finish for wood shelves for clothes

I'm planning my first woodworking project - a set of shelves in our walk-in bedroom closet. 5 shelves each about 4.5' x 14". I was planning on using 3/4" birch plywood for the shelves since I want them pretty smooth. Each shelf will be supported by solid pine cleats running along the wall.
What is the best type of smooth opaque finish to use on this? It has to be perfectly smooth so none of our sweaters will get pulls as they go on and off the shelves. Also something cleanable would be nice. It also has to be white. I don't think paint is going to setup smooth enough or be cleanable. What are my other options?
Thanks!! -Bob
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Tinted shellac, tinted laquer, colored poly... you see the pattern here? Use a wood finish that has color added :) Then you can sand between coats, even buff it out to as smooth a finish as you need.
David
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David wrote:

Or do that with paint! I'd say the average car is plenty smooth enough for his purposes. Paint. Just paint. Yeesh. It doesn't have to be this complicated. I buy my 2000 grit sandpaper in the automotive department for a reason. It's used to sand out paint to get it smooth between coats, so you can wind up with a glassy finish on top after you buff out the final coat. Best results could probably be obtained using a real paint of course. Something with noxious chemicals in it that are known to the state of California to cause cancer and birth defects. Stuff with -ene on the end. Xylene, toulene, neoprene, aspirene, latrene, tangerene.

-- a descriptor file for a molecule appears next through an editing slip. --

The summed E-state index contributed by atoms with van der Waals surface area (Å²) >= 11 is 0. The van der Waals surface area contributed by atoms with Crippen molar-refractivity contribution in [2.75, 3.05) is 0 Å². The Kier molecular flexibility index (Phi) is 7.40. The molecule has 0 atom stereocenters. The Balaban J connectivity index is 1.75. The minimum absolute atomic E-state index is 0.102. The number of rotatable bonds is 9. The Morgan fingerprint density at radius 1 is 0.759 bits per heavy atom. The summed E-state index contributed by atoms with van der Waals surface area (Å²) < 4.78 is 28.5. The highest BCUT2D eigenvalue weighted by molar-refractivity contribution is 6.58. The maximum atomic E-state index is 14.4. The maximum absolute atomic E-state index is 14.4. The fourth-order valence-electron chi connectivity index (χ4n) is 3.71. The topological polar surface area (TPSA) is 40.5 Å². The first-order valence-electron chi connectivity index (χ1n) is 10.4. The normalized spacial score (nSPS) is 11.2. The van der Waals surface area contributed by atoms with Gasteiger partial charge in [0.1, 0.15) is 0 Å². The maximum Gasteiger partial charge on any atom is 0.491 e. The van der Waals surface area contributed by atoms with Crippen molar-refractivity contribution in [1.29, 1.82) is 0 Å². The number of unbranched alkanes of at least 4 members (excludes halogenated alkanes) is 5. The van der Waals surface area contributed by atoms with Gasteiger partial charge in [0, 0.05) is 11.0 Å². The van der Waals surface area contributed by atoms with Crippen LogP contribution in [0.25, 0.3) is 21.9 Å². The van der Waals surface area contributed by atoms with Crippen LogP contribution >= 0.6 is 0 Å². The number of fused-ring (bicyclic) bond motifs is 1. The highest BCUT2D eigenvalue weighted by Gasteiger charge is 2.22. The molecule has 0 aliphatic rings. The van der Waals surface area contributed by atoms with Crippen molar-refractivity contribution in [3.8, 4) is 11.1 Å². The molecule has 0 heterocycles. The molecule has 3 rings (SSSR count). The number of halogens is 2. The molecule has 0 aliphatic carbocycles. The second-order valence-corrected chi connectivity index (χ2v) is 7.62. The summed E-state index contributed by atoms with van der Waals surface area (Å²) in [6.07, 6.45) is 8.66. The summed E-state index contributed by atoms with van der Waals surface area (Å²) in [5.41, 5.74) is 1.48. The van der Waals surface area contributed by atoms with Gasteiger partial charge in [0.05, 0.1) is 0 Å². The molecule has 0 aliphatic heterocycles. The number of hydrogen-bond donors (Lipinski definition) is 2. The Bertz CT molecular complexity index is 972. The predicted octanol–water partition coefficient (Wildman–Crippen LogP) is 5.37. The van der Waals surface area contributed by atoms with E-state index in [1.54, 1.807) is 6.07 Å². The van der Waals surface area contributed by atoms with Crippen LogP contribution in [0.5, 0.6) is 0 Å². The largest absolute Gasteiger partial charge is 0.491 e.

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I agree there's no need for complication. Were you implying that applying tinted shellac, etc would be complicated, or were you referring to the OP's question?
David
Silvan wrote:

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David wrote:

Well, more toward upthread stuff about using flassanox and blurticulated rimflab with particle sizes down to 0.3 angstroms to ensure a perfect mirror polish and stuff. This is turning into one of those grossly over-complicated Wreck adventures. Unless the OP's sweaters are made out of spun gold or something. :)
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Opaque?
Sand smooth the surface, prime and again lightly sand then finish off you in your choice of color with an Alkyd Oil based paint. Use a 1" diameter "closed foam roller" for smooth results.

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Leon wrote:

sandpaper over any rough spots. These surfaces can be washed and even scrubbed after a couple of weeks. If you want to be really fussy you can still add a layer or two of waterbased polyurethane.
Josie
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I've found that using the poly over the paint is good. I did several shelves for my daugters room, let them dry for about 2 weeks, then put them up. She had several dolls that were still in the boxes.
When we moved t years later, several of the boxes had stuck pretty hard to the shelves. For the next set, I put poly over the paint, and have not had any problems with them.
Trace
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I'm gonna show how much of a newbie I am here, but can I really use waterbased polyeurethane over latex paint -or does one of them have to be oil based? It seems like waterbased urethane and latex paint would not play nice together.
Thanks for all the advice!
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You are going overboard here. Make the shelf from that plywood with the paper coating. Apply a neat wood trim or even the plastic T edging that sits in the kerf and then give it one coat of primer, and a coat or two of epoxy paint. This will flow out nicely and be rock hard and glossy